Egg white omelets and sandwiches have made their way onto many breakfast menus, but is choosing egg whites over whole eggs really the best choice nutritionally? If you're looking to cut calories, fat, and cholesterol from your diet, egg whites might be a better option, but check out what you might be missing by skipping out on the yolks.
|Two large eggs||Three egg whites||One large egg plus two egg whites|
|Fat||10 g||0 g||5 g|
|Sat. Fat||4 g||0 g||2 g|
|Cholesterol||422 mg||0 mg||211 mg|
|Sodium||140 mg||165 mg||180 mg|
|Protein||12 g||10.8 g||14 g|
|Riboflavin (B2)||0.4 mg||0.3 mg||0.4 mg|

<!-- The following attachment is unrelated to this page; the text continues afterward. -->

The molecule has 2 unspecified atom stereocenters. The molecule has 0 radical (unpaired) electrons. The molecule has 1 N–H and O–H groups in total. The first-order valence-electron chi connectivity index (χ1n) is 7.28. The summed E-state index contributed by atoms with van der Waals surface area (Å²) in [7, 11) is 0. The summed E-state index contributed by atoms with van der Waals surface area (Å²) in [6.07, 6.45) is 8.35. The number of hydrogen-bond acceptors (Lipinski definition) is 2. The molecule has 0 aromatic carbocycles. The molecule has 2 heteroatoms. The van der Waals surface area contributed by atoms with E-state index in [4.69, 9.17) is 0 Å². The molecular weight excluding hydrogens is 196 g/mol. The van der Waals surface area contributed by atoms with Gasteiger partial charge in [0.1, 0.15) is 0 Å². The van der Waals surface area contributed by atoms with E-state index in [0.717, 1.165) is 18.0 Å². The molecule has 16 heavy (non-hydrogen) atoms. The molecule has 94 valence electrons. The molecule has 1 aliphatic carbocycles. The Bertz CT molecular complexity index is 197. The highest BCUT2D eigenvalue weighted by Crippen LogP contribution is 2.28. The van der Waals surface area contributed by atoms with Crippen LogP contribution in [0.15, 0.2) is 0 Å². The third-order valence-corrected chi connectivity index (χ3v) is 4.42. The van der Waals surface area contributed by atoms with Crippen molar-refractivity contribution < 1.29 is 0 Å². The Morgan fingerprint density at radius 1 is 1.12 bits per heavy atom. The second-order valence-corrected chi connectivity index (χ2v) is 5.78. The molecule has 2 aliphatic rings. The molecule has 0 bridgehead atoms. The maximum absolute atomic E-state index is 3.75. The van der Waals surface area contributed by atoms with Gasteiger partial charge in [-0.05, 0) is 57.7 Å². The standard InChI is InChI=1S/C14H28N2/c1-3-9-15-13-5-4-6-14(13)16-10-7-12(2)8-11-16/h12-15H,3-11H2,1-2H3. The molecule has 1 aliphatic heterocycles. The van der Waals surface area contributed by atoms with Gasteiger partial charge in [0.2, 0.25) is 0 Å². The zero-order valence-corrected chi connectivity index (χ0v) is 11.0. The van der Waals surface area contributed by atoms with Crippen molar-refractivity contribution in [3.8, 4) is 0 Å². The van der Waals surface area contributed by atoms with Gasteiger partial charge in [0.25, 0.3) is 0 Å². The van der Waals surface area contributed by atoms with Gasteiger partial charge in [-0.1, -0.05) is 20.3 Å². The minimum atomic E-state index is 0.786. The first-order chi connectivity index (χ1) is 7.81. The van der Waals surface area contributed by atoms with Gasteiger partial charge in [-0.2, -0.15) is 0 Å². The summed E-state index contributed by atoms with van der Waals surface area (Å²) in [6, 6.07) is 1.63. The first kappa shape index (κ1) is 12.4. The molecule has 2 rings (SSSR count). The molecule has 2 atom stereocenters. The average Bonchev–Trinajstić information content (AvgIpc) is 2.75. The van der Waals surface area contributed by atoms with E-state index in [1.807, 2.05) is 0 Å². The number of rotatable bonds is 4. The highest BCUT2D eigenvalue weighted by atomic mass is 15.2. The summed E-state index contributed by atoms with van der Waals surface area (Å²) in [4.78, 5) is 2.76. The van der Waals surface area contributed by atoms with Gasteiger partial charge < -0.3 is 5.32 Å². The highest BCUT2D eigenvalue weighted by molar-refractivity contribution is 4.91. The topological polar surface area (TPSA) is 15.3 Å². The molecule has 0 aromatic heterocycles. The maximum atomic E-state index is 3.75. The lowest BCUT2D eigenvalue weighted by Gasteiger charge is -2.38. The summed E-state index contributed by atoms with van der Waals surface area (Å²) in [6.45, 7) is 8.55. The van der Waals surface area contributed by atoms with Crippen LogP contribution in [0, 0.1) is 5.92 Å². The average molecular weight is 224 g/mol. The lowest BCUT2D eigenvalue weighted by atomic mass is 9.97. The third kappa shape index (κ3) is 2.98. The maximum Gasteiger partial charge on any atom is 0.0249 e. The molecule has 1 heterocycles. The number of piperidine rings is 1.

|Vitamin B12||1.2 mcg||0 mcg||0.6 mcg|
|Vitamin D||35 IU||0 IU||17.5 IU|
|Iron||1.8 mg||0 mg||0.9 mg|
While choosing straight-up egg whites does lower the omelet's calorie, fat, and cholesterol content, it also makes the meal void of vitamins B2, B12, D, and iron. If you're concerned about getting enough of those nutrients, a good option would be to eat an omelet made of one whole egg and two egg whites. It's still low in calories, fat, and cholesterol, but you'll get some vitamins from the egg yolk.